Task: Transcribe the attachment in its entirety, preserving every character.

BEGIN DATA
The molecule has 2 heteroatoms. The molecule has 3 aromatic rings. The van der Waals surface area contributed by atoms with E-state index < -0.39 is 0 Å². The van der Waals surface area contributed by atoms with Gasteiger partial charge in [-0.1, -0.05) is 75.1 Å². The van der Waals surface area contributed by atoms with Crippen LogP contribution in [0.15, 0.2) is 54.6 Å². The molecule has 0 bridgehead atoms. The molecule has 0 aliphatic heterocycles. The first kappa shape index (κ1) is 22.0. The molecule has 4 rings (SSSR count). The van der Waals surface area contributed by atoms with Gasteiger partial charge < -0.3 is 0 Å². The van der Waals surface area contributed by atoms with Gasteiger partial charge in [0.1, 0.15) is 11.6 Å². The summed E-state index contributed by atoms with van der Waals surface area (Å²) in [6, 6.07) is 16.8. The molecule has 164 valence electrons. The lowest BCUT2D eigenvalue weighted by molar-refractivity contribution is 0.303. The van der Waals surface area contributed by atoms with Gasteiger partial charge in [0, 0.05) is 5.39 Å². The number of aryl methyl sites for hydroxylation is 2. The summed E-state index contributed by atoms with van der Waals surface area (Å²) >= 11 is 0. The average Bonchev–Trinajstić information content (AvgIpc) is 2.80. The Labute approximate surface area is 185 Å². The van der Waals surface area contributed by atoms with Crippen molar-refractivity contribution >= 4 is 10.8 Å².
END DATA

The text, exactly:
The molecule has 2 heteroatoms. The molecule has 3 aromatic rings. The van der Waals surface area contributed by atoms with E-state index < -0.39 is 0 Å². The van der Waals surface area contributed by atoms with Gasteiger partial charge in [-0.1, -0.05) is 75.1 Å². The van der Waals surface area contributed by atoms with Crippen LogP contribution in [0.15, 0.2) is 54.6 Å². The molecule has 0 bridgehead atoms. The molecule has 0 aliphatic heterocycles. The first kappa shape index (κ1) is 22.0. The molecule has 4 rings (SSSR count). The van der Waals surface area contributed by atoms with Gasteiger partial charge < -0.3 is 0 Å². The van der Waals surface area contributed by atoms with Gasteiger partial charge in [0.1, 0.15) is 11.6 Å². The summed E-state index contributed by atoms with van der Waals surface area (Å²) in [6, 6.07) is 16.8. The molecule has 164 valence electrons. The lowest BCUT2D eigenvalue weighted by molar-refractivity contribution is 0.303. The van der Waals surface area contributed by atoms with Gasteiger partial charge in [0, 0.05) is 5.39 Å². The number of aryl methyl sites for hydroxylation is 2. The summed E-state index contributed by atoms with van der Waals surface area (Å²) >= 11 is 0. The average Bonchev–Trinajstić information content (AvgIpc) is 2.80. The Labute approximate surface area is 185 Å². The van der Waals surface area contributed by atoms with Crippen molar-refractivity contribution >= 4 is 10.8 Å².